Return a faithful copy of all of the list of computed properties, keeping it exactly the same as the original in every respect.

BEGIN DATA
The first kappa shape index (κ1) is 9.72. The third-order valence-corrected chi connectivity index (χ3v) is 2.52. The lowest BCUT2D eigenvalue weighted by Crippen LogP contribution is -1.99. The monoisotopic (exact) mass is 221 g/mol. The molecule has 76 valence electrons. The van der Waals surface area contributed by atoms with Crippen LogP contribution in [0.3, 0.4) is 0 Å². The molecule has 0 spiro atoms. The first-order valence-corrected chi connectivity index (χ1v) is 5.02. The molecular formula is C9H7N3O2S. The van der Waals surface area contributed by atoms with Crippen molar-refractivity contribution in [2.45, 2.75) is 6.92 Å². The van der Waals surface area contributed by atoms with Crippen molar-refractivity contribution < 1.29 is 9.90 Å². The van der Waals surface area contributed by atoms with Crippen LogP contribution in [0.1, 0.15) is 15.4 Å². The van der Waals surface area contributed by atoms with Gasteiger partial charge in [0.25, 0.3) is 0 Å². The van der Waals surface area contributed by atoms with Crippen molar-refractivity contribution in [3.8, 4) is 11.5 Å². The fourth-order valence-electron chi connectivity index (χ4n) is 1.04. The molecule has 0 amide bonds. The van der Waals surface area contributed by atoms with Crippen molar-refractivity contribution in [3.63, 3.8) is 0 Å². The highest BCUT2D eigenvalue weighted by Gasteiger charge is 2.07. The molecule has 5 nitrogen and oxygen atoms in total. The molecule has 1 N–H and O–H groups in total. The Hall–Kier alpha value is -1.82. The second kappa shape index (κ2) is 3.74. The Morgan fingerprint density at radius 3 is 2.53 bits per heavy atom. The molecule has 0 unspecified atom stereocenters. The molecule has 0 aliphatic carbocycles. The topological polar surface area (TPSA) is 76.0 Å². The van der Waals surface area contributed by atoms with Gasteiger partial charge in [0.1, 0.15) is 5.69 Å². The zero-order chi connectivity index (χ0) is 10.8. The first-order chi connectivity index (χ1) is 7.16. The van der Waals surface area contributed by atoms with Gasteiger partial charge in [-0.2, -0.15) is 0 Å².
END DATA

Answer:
The first kappa shape index (κ1) is 9.72. The third-order valence-corrected chi connectivity index (χ3v) is 2.52. The lowest BCUT2D eigenvalue weighted by Crippen LogP contribution is -1.99. The monoisotopic (exact) mass is 221 g/mol. The molecule has 76 valence electrons. The van der Waals surface area contributed by atoms with Crippen LogP contribution in [0.3, 0.4) is 0 Å². The molecule has 0 spiro atoms. The first-order valence-corrected chi connectivity index (χ1v) is 5.02. The molecular formula is C9H7N3O2S. The van der Waals surface area contributed by atoms with Crippen molar-refractivity contribution in [2.45, 2.75) is 6.92 Å². The van der Waals surface area contributed by atoms with Crippen molar-refractivity contribution < 1.29 is 9.90 Å². The van der Waals surface area contributed by atoms with Crippen LogP contribution in [0.1, 0.15) is 15.4 Å². The van der Waals surface area contributed by atoms with Gasteiger partial charge in [0.25, 0.3) is 0 Å². The van der Waals surface area contributed by atoms with Crippen molar-refractivity contribution in [3.8, 4) is 11.5 Å². The fourth-order valence-electron chi connectivity index (χ4n) is 1.04. The molecule has 0 amide bonds. The van der Waals surface area contributed by atoms with Crippen molar-refractivity contribution in [3.63, 3.8) is 0 Å². The highest BCUT2D eigenvalue weighted by Gasteiger charge is 2.07. The molecule has 5 nitrogen and oxygen atoms in total. The molecule has 1 N–H and O–H groups in total. The Hall–Kier alpha value is -1.82. The second kappa shape index (κ2) is 3.74. The Morgan fingerprint density at radius 3 is 2.53 bits per heavy atom. The molecule has 0 unspecified atom stereocenters. The molecule has 0 aliphatic carbocycles. The topological polar surface area (TPSA) is 76.0 Å². The van der Waals surface area contributed by atoms with Gasteiger partial charge in [0.1, 0.15) is 5.69 Å². The zero-order chi connectivity index (χ0) is 10.8. The first-order chi connectivity index (χ1) is 7.16. The van der Waals surface area contributed by atoms with Gasteiger partial charge in [-0.2, -0.15) is 0 Å².